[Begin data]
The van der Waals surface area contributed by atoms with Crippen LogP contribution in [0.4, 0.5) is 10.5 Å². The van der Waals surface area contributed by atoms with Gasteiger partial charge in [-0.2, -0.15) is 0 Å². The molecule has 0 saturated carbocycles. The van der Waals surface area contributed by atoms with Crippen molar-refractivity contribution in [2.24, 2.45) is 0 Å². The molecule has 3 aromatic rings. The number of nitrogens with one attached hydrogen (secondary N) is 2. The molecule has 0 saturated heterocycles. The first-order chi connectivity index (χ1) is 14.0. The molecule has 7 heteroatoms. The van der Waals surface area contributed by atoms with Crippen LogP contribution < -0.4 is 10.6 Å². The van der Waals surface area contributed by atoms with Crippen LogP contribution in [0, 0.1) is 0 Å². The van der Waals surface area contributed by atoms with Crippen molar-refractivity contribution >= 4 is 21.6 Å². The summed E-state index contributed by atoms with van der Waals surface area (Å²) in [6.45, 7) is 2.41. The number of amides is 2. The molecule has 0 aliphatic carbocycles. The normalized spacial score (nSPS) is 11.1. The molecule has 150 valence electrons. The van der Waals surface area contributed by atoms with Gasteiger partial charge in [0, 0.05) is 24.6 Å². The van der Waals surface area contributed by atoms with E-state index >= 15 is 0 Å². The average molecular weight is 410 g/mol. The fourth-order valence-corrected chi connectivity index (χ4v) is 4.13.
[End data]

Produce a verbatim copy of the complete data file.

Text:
The van der Waals surface area contributed by atoms with Crippen LogP contribution in [0.4, 0.5) is 10.5 Å². The van der Waals surface area contributed by atoms with Gasteiger partial charge in [-0.2, -0.15) is 0 Å². The molecule has 0 saturated carbocycles. The van der Waals surface area contributed by atoms with Crippen molar-refractivity contribution in [2.24, 2.45) is 0 Å². The molecule has 3 aromatic rings. The number of nitrogens with one attached hydrogen (secondary N) is 2. The molecule has 0 saturated heterocycles. The first-order chi connectivity index (χ1) is 14.0. The molecule has 7 heteroatoms. The van der Waals surface area contributed by atoms with Crippen LogP contribution < -0.4 is 10.6 Å². The van der Waals surface area contributed by atoms with Crippen LogP contribution in [0, 0.1) is 0 Å². The van der Waals surface area contributed by atoms with Crippen molar-refractivity contribution >= 4 is 21.6 Å². The summed E-state index contributed by atoms with van der Waals surface area (Å²) in [6.45, 7) is 2.41. The number of amides is 2. The molecule has 0 aliphatic carbocycles. The normalized spacial score (nSPS) is 11.1. The molecule has 150 valence electrons. The van der Waals surface area contributed by atoms with Gasteiger partial charge in [0, 0.05) is 24.6 Å². The van der Waals surface area contributed by atoms with E-state index >= 15 is 0 Å². The average molecular weight is 410 g/mol. The fourth-order valence-corrected chi connectivity index (χ4v) is 4.13.